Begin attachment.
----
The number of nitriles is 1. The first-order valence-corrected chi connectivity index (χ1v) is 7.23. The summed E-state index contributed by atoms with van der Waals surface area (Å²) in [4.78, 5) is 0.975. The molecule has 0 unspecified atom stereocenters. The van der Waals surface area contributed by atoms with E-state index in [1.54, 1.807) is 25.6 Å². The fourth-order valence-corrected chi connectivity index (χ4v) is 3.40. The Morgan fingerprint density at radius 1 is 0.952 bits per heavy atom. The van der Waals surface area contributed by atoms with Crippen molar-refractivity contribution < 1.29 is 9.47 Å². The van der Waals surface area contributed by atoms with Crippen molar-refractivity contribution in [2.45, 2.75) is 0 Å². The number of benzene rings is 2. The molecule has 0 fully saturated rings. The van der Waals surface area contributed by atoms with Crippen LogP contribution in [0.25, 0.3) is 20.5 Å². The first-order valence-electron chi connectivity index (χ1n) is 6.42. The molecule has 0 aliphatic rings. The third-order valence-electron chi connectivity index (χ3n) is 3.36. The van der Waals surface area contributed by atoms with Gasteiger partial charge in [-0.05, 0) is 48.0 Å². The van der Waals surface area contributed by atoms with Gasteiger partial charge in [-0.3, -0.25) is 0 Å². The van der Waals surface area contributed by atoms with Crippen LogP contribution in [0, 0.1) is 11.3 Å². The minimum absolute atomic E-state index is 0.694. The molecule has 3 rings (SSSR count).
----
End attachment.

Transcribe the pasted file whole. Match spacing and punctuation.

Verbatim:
The number of nitriles is 1. The first-order valence-corrected chi connectivity index (χ1v) is 7.23. The summed E-state index contributed by atoms with van der Waals surface area (Å²) in [4.78, 5) is 0.975. The molecule has 0 unspecified atom stereocenters. The van der Waals surface area contributed by atoms with E-state index in [1.54, 1.807) is 25.6 Å². The fourth-order valence-corrected chi connectivity index (χ4v) is 3.40. The Morgan fingerprint density at radius 1 is 0.952 bits per heavy atom. The van der Waals surface area contributed by atoms with Crippen molar-refractivity contribution < 1.29 is 9.47 Å². The van der Waals surface area contributed by atoms with Crippen molar-refractivity contribution in [2.45, 2.75) is 0 Å². The number of benzene rings is 2. The molecule has 0 fully saturated rings. The van der Waals surface area contributed by atoms with Crippen LogP contribution in [0.25, 0.3) is 20.5 Å². The first-order valence-electron chi connectivity index (χ1n) is 6.42. The molecule has 0 aliphatic rings. The third-order valence-electron chi connectivity index (χ3n) is 3.36. The van der Waals surface area contributed by atoms with Gasteiger partial charge in [-0.05, 0) is 48.0 Å². The van der Waals surface area contributed by atoms with Gasteiger partial charge in [-0.3, -0.25) is 0 Å². The van der Waals surface area contributed by atoms with Crippen LogP contribution in [0, 0.1) is 11.3 Å². The minimum absolute atomic E-state index is 0.694. The molecule has 3 rings (SSSR count).